We know the climate is changing. But the phrase “climate change” gets repeated so often it can be hard to remember what it really describes. It’s not just that the planet is getting hotter. Everything is changing. To better understand our future, Massive asked two climate scientists to describe what the world is facing. This is part two. Part one is here.
Fossil fuels are organic material – they’re made up of the remains of living things that, over hundreds of thousands of years, have broken down into oil and coal. When that fuel is burned, the carbon becomes carbon dioxide, which enters the atmosphere.
Sudden influxes in freshwater aren’t the only things affecting the chemistry of the ocean. The sudden increase of carbon dioxide in the atmosphere is having serious effects on the chemistry of seawater. Because the ocean and the atmosphere are in constant contact, about a third of the excess carbon dioxide that humans have emitted into the atmosphere has been absorbed by the ocean. This is a big deal for global climate because the absorption of that carbon dioxide has meant that it isn’t around to trap solar radiation and increase Earth’s temperature.
But that relief from rising temperatures comes at a price.
When carbon dioxide dissolves into water, it makes the water more acidic. So, as the ocean absorbs more carbon dioxide, its pH is decreasing. This change is devastating for ocean ecosystems.
Scientists estimate that the ocean’s pH has declined by 0.1. This might not seem like a lot, but pH is measured on a logarithmic scale. That means that pH 7 is ten times more acidic than pH 8. And unfortunately, a lot of oceanic life relies on seawater being slightly basic to survive. An acidifying ocean spells disaster for marine and human systemsWe can avert this and other effects of climate change by decreasing global carbon dioxide emissionsMassive Science | Keira Monuki | Nov 30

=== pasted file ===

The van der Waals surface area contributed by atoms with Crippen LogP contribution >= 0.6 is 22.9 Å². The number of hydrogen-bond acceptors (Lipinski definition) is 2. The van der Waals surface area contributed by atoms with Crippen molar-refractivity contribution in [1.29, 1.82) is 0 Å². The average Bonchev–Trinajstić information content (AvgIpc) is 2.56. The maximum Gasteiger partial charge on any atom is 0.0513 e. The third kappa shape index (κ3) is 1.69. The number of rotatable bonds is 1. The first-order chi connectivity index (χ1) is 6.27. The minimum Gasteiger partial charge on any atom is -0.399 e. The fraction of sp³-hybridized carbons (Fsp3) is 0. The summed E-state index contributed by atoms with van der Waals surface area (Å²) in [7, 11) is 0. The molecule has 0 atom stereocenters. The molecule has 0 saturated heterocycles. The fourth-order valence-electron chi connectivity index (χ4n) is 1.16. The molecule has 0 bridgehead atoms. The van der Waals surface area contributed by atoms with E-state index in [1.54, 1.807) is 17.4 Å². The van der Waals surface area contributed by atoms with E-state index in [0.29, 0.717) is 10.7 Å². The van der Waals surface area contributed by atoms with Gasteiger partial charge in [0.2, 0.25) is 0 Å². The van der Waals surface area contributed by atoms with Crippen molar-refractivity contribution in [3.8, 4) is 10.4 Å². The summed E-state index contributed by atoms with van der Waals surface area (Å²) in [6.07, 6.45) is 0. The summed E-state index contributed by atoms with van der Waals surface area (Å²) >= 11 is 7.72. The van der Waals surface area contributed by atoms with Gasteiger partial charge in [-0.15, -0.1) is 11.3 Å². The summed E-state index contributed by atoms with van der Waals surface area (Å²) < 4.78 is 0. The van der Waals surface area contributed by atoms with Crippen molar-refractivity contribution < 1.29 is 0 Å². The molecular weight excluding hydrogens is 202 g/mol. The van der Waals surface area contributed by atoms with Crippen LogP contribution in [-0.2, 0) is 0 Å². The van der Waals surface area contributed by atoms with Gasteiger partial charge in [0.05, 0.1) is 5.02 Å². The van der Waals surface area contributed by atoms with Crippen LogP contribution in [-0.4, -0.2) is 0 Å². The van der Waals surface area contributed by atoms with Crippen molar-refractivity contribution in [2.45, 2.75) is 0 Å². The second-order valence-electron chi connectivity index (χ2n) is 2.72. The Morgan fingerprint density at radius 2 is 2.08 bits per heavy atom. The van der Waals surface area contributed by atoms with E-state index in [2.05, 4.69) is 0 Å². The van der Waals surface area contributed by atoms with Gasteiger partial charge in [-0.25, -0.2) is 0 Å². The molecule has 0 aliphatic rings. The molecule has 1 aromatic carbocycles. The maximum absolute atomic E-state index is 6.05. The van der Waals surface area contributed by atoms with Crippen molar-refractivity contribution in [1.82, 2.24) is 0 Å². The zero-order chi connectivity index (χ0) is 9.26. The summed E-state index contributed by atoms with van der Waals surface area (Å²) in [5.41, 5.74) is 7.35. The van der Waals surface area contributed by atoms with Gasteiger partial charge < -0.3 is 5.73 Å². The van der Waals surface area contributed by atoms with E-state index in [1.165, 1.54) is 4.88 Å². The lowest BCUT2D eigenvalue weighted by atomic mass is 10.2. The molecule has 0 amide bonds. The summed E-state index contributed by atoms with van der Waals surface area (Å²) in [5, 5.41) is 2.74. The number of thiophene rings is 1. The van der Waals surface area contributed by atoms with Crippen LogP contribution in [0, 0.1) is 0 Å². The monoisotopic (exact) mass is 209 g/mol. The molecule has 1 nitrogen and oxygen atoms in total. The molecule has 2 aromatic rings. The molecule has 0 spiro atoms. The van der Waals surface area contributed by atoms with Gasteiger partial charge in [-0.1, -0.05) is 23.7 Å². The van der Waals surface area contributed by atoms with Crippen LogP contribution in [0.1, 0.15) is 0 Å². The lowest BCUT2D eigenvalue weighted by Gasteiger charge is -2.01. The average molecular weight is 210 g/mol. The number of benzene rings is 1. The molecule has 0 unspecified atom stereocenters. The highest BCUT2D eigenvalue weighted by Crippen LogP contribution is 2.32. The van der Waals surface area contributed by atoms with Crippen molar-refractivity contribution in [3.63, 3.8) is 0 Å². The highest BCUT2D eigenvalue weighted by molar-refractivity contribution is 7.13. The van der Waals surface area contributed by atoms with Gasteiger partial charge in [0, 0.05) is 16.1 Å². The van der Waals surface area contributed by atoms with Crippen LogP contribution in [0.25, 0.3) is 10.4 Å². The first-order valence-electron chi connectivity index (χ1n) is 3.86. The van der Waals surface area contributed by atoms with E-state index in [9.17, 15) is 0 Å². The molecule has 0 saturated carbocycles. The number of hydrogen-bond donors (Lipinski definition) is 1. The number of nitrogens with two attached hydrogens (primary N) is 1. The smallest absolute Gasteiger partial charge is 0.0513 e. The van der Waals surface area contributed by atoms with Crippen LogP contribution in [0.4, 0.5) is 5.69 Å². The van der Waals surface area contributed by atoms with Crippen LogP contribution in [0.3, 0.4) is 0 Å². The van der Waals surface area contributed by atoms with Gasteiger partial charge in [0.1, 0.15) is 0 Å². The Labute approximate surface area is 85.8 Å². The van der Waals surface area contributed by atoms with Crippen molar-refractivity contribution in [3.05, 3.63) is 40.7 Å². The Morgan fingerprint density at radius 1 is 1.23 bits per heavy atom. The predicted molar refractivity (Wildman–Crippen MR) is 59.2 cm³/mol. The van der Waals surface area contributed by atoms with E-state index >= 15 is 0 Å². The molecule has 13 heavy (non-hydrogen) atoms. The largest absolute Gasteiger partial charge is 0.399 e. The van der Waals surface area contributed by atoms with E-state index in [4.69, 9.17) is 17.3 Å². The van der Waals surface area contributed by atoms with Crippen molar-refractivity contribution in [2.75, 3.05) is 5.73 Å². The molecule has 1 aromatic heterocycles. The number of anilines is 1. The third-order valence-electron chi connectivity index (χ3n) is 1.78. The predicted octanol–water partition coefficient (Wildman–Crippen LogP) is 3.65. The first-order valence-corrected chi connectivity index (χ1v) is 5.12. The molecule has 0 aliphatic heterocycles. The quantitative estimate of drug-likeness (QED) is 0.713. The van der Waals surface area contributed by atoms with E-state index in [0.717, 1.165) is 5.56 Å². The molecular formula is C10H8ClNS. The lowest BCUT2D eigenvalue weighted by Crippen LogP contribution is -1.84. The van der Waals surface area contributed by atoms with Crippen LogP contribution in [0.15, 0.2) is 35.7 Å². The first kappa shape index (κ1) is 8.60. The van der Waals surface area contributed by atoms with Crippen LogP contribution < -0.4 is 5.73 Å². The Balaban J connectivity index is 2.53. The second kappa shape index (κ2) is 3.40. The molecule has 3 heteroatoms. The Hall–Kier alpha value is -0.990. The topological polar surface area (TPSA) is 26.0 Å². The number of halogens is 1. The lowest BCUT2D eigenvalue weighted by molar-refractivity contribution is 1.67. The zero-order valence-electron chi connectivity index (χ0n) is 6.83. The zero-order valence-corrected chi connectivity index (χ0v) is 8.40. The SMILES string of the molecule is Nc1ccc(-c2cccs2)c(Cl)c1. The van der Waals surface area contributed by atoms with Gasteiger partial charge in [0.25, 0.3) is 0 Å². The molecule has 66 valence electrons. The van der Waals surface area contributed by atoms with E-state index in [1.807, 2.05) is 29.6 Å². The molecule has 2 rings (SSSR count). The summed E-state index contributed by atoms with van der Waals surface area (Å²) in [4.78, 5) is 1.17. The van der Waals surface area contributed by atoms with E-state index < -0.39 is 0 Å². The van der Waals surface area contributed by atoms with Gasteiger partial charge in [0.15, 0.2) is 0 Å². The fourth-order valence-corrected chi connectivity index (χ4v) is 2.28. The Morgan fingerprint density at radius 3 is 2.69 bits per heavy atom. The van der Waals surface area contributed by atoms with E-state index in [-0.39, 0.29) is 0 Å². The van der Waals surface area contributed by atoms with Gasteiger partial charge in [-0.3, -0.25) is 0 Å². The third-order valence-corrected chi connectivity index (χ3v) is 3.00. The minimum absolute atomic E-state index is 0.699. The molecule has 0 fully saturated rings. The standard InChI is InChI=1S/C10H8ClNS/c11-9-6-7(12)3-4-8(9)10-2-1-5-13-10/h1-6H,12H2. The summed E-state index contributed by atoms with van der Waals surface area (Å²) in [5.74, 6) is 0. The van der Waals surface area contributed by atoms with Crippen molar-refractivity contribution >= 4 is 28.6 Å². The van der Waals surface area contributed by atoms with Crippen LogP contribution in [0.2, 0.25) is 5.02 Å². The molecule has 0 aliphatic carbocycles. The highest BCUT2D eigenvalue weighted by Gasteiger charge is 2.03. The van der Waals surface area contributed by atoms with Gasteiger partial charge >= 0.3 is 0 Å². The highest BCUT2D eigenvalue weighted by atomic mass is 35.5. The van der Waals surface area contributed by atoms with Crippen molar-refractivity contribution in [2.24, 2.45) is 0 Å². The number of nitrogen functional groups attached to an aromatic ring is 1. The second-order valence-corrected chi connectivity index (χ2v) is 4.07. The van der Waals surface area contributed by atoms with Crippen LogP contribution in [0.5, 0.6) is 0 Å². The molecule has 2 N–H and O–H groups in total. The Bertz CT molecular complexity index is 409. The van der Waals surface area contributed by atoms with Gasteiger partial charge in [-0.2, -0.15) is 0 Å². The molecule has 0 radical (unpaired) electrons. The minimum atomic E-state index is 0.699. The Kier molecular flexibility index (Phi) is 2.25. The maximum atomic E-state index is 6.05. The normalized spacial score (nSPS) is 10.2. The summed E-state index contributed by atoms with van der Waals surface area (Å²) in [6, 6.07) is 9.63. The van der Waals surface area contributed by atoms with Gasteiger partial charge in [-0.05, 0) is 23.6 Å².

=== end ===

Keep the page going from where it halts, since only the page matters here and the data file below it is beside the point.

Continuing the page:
Many shell-building creatures, like corals and oysters, make their shells out of calcium carbonate. In seawater that is slightly acidic, they can’t gather enough carbonate ions to make their shells. In the more acidic seawater of the future, their shells will start to dissolve, and they will die.
Coral reefs are the rainforests of the ocean. They are incredibly biodiverse places, with about 25 percent of all known oceanic species relying on coral reefs. And they’re in trouble. A combination of warming water and ocean acidification means that 99 percent of shallow-water corals are threatened with extinction, with troubling implications for the animals that live there. If we do nothing about climate change, by 2100, our existing coral reefs might simply be gone.
Ocean acidification has economic as well as environmental effects. Already, current levels of ocean acidification are making it impossible for oyster larvae in the Pacific Northwest to form their shells, and as oceans acidify, this could become a global problem. Some experts project that the total loss to the shellfish industry from ocean acidification could be over $1 billion by 2100. And salmon fishing – an $18 billion industry – is also at risk from ocean acidification. Salmon eat pteropods, a type of marine snail that also makes their shells out of calcium carbonate. As the ocean acidifies, pteropods will have a harder time surviving, affecting everything that eats them.
Elisa Bonnin, Massive Science, 8 December 2020. Full article.